Multiple fathers prevalent in Amazonian cultures

Nov 10, 2010

In modern culture, it is not considered socially acceptable for married people to have extramarital sexual partners. However, in some Amazonian cultures, extramarital sexual affairs were common, and people believed that when a woman became pregnant, each of her sexual partners would be considered part-biological father. Now, a new University of Missouri study published in the journal Proceedings of the National Academy of Sciences has found that up to 70 percent of Amazonian cultures may have believed in the principle of multiple paternity.

"In these cultures, if the mother had with multiple men, people believed that each of the men was, in part, the child's biological father," said Robert Walker, assistant professor of Anthropology in the College of Arts and Science. "It was socially acceptable for children to have multiple fathers, and secondary fathers often contributed to their children's upbringing."

Walker says sexual promiscuity was normal and acceptable in many traditional South American societies. He says married couples typically lived with the wife's family, which he says increased their sexual freedom.

"In some Amazonian cultures, it was bad manners for a husband to be jealous of his wife's extramarital partners," Walker said. "It was also considered strange if you did not have multiple sexual partners. Cousins were often preferred partners, so it was especially rude to shun their advances."

Previous research had uncovered the existence of multiple paternity in some Amazonian cultures. However, anthropologists did not realize how many societies held the belief. Walker's team analyzed ethnographies (the branch of anthropology that deals descriptively with cultures) of 128 societies across lowland South America, which includes Brazil and many of the surrounding countries. Multiple paternity is reported to appear in 53 societies, and singular paternity is mentioned in 23 societies. Ethnographies for 52 societies do not mention conception beliefs.

Walker's team has several hypotheses on the benefits of multiple paternity. Women believed that by having multiple they gained the benefit of larger gene pools for their children. He says women benefited from the system because secondary fathers gave gifts and helped support the child, which has been shown to increase child survival rates. In addition, brutal warfare was common in ancient Amazonia, and should the mother become a widow, her child would still have a father figure.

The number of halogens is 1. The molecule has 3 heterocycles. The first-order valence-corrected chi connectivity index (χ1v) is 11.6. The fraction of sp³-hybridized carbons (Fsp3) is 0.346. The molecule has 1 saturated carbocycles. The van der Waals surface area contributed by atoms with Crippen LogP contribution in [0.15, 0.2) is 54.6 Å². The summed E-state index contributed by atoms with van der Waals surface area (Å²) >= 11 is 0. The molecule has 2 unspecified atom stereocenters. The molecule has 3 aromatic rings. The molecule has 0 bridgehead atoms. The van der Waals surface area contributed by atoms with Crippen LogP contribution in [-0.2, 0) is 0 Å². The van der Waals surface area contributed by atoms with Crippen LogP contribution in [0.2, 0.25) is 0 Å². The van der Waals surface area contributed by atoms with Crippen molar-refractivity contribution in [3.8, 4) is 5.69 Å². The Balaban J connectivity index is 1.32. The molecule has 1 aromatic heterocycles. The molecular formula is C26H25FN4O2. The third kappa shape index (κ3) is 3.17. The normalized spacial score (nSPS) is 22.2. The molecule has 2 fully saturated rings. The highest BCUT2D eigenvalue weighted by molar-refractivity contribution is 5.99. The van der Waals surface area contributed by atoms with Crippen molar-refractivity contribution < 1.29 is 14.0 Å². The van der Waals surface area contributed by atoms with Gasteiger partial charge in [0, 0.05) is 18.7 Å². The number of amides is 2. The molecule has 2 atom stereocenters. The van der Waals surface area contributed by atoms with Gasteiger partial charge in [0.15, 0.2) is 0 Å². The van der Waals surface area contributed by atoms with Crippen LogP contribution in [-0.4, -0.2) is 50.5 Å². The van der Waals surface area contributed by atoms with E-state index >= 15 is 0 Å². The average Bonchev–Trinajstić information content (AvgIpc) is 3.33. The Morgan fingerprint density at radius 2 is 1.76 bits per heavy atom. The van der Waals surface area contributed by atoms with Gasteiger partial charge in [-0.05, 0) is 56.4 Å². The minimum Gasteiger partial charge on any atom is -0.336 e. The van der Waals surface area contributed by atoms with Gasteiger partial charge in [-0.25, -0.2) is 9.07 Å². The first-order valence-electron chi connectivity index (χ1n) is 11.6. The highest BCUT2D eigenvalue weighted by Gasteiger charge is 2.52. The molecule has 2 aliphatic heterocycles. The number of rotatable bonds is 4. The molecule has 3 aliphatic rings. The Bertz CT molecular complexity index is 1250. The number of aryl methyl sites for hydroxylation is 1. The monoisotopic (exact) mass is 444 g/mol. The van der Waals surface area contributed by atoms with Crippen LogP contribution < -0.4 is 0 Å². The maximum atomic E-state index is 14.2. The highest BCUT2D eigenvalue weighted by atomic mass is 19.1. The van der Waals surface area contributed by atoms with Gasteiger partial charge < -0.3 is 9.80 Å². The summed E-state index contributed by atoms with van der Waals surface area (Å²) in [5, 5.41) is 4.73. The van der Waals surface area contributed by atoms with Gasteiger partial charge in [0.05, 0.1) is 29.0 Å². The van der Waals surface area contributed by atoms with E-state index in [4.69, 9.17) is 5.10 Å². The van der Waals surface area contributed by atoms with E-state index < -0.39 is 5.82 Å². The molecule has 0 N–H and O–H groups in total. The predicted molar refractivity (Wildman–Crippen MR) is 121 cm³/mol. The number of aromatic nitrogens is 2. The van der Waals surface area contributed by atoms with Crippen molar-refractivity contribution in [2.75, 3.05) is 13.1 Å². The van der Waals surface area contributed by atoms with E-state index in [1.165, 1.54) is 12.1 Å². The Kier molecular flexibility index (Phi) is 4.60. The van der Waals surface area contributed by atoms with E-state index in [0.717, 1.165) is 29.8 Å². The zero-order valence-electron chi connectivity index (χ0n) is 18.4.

Men benefitted from the multiple paternity system because they were able to formalize alliances with other men by sharing wives. Walker hypothesizes that multiple paternity also strengthened family bonds, as brothers often shared wives in some cultures.

Walker collaborated with Mark Flinn, professor in the MU Department of Anthropology, and Kim Hill, professor in Arizona State University's School of Human Evolution and Social Change.

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Gary7
5 / 5 (4) Nov 10, 2010
Just goes to show that there is more than one type of normal family.
StandingBear
1 / 5 (1) Nov 11, 2010
We already do this here. We prosecute bigamy among Christians, but wink and nod and ignore outright polygamy and child marriage among Muslims....cannot ignore our oil supply, and losing wars such as Viet-Nam does have consequences in national loss of face that recent phony wars cannot erase. We have become a nation of cowardly hypocrites. Ayaan Hirsi Ally and others are right. So we may as well legalize it and have done with the issue as we are never going to challenge the militarily and resource and finance rich power centers on this, and to persecute the weak only makes us look petulant and even more hypocritical in the eyes of the world.
frajo
1 / 5 (1) Nov 12, 2010
losing wars such as Viet-Nam does have consequences in national loss of face
Replace "losing wars" by "participating in wars".
Djincs
1 / 5 (1) Nov 12, 2010
This may have benefits, but what will happen if AIDS come to them....chain reaction!

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